• [0039]
    The first sheet 10 has a first face 12 and a second face 12* (shown in FIG. 2). The first sheet 10 has first and second transversely extending end edges 111 and 13, respectively, and first and second longitudinally extending side edges 15 and 17, respectively. Coated on the first face (or rear face) 12 of the sheet 10, are first and second areas of adhesive 14 and 16, respectively. The first and second areas of adhesive 14 and 16 are disposed substantially adjacent to the first and second longitudinally extending side edges 15 and 17. The first and second areas of adhesive extend inwardly from the side edges 15 and 17 a distance of approximately one inch. The first and second areas of adhesive 15 and 17 will serve as removable labels that can be used to personalize, decorate, etc. the presentation folder, document retention device or other purpose to which labels are generally known and used for.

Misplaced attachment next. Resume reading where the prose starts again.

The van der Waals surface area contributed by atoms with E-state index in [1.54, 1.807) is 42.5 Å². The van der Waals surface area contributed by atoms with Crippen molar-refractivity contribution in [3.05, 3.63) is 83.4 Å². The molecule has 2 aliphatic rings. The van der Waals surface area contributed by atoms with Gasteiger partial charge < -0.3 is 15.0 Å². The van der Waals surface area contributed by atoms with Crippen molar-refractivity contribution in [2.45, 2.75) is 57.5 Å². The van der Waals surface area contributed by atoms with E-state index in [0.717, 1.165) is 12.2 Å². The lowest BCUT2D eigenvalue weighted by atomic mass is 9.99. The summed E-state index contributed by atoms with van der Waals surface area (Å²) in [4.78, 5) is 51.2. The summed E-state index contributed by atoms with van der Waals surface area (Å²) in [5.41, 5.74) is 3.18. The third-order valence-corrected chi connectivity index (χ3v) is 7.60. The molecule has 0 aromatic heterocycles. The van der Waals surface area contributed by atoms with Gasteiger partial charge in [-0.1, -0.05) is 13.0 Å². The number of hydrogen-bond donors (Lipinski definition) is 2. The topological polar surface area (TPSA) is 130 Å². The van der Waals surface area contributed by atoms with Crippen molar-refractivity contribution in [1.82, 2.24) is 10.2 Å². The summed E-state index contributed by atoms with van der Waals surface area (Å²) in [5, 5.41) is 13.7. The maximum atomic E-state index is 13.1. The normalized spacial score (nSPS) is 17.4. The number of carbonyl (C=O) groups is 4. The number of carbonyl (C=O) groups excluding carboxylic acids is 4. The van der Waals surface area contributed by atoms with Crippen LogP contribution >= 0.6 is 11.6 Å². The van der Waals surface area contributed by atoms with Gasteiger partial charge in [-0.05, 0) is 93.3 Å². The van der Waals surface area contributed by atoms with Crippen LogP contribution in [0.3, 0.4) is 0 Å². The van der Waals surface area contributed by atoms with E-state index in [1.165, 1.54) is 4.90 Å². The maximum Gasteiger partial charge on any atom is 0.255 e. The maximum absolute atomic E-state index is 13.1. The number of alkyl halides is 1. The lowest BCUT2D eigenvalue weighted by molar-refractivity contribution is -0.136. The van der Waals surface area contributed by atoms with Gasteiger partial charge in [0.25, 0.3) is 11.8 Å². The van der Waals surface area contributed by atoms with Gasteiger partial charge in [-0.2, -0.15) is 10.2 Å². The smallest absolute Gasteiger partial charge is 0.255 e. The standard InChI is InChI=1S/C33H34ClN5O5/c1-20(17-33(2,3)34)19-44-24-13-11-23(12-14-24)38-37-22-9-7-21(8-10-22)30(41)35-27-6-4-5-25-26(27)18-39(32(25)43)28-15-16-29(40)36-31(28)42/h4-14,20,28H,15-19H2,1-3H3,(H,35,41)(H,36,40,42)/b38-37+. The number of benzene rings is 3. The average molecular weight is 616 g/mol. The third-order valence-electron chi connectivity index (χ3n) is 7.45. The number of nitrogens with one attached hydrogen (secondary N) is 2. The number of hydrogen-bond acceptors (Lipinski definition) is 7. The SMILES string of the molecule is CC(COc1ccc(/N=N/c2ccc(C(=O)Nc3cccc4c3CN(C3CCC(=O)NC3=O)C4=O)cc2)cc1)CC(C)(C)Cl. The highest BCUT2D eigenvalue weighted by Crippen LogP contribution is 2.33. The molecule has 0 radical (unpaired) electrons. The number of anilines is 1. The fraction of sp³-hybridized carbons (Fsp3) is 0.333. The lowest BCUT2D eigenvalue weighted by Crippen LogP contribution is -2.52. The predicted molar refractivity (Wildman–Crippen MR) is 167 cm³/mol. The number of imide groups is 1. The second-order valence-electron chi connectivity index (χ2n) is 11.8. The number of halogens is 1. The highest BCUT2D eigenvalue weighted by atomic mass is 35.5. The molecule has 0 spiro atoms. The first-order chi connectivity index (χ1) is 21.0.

• [0040]
    The pattern of adhesive that is applied to the first face 12 of the first sheet 10 also includes a strip of adhesive 18 which runs substantially perpendicularly to the first and second areas of adhesive 14 and 16. That is, the strip of adhesive 18 forms generally the shape of a capital “H” with the first and second areas of adhesive 14 and 16 and is approximately {fraction (1/2)}″ wide. The strip of adhesive 18 has first and second ends 20 and 22 from which adhesive segments 26 and 28 run perpendicularly to the strip 18 of adhesive. The strip of adhesive 18 will serve as the base portion of a pocket and will secure the pocket to the blank or other substrate or material.
  • [0041]